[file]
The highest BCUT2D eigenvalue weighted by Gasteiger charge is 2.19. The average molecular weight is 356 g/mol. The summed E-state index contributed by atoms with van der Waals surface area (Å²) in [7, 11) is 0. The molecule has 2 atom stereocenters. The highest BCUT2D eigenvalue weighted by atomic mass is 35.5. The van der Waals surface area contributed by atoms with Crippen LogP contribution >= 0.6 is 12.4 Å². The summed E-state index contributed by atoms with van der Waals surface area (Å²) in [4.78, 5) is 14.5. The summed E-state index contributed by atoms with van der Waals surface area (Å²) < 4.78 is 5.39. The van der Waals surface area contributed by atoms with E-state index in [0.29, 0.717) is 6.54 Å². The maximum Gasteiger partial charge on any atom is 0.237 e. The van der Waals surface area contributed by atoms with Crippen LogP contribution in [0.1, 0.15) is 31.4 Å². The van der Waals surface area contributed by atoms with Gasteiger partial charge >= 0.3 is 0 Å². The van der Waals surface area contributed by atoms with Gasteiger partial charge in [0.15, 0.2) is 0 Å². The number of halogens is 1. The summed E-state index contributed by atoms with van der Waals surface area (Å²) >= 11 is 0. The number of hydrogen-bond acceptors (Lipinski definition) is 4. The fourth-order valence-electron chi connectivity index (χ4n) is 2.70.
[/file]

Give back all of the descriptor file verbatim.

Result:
The highest BCUT2D eigenvalue weighted by Gasteiger charge is 2.19. The average molecular weight is 356 g/mol. The summed E-state index contributed by atoms with van der Waals surface area (Å²) in [7, 11) is 0. The molecule has 2 atom stereocenters. The highest BCUT2D eigenvalue weighted by atomic mass is 35.5. The van der Waals surface area contributed by atoms with Crippen LogP contribution >= 0.6 is 12.4 Å². The summed E-state index contributed by atoms with van der Waals surface area (Å²) in [4.78, 5) is 14.5. The summed E-state index contributed by atoms with van der Waals surface area (Å²) < 4.78 is 5.39. The van der Waals surface area contributed by atoms with E-state index in [0.29, 0.717) is 6.54 Å². The maximum Gasteiger partial charge on any atom is 0.237 e. The van der Waals surface area contributed by atoms with Crippen LogP contribution in [0.1, 0.15) is 31.4 Å². The van der Waals surface area contributed by atoms with Gasteiger partial charge >= 0.3 is 0 Å². The van der Waals surface area contributed by atoms with Gasteiger partial charge in [0.15, 0.2) is 0 Å². The number of halogens is 1. The summed E-state index contributed by atoms with van der Waals surface area (Å²) >= 11 is 0. The number of hydrogen-bond acceptors (Lipinski definition) is 4. The fourth-order valence-electron chi connectivity index (χ4n) is 2.70.